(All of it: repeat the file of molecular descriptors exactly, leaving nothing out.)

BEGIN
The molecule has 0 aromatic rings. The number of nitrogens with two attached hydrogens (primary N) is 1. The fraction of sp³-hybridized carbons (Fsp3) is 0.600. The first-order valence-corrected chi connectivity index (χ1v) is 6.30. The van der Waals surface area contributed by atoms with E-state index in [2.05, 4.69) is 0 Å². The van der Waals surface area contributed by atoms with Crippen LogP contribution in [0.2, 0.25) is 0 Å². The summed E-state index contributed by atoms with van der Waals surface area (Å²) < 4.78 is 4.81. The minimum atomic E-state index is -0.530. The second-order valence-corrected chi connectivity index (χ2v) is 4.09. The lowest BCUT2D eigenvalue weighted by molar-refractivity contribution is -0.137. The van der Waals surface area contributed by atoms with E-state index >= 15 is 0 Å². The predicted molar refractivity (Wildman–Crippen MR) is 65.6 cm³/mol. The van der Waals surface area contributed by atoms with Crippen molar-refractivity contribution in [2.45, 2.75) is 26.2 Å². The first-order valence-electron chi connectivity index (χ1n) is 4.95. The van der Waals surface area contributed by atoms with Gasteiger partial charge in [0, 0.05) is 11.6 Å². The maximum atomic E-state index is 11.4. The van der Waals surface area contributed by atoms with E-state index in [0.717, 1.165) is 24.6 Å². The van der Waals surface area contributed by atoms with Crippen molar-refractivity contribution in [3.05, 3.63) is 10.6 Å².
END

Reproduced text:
The molecule has 0 aromatic rings. The number of nitrogens with two attached hydrogens (primary N) is 1. The fraction of sp³-hybridized carbons (Fsp3) is 0.600. The first-order valence-corrected chi connectivity index (χ1v) is 6.30. The van der Waals surface area contributed by atoms with E-state index in [2.05, 4.69) is 0 Å². The van der Waals surface area contributed by atoms with Crippen LogP contribution in [0.2, 0.25) is 0 Å². The summed E-state index contributed by atoms with van der Waals surface area (Å²) < 4.78 is 4.81. The minimum atomic E-state index is -0.530. The second-order valence-corrected chi connectivity index (χ2v) is 4.09. The lowest BCUT2D eigenvalue weighted by molar-refractivity contribution is -0.137. The van der Waals surface area contributed by atoms with E-state index >= 15 is 0 Å². The predicted molar refractivity (Wildman–Crippen MR) is 65.6 cm³/mol. The van der Waals surface area contributed by atoms with Crippen molar-refractivity contribution in [2.45, 2.75) is 26.2 Å². The first-order valence-electron chi connectivity index (χ1n) is 4.95. The van der Waals surface area contributed by atoms with Gasteiger partial charge in [0, 0.05) is 11.6 Å². The maximum atomic E-state index is 11.4. The van der Waals surface area contributed by atoms with E-state index in [0.717, 1.165) is 24.6 Å². The van der Waals surface area contributed by atoms with Crippen molar-refractivity contribution in [3.05, 3.63) is 10.6 Å².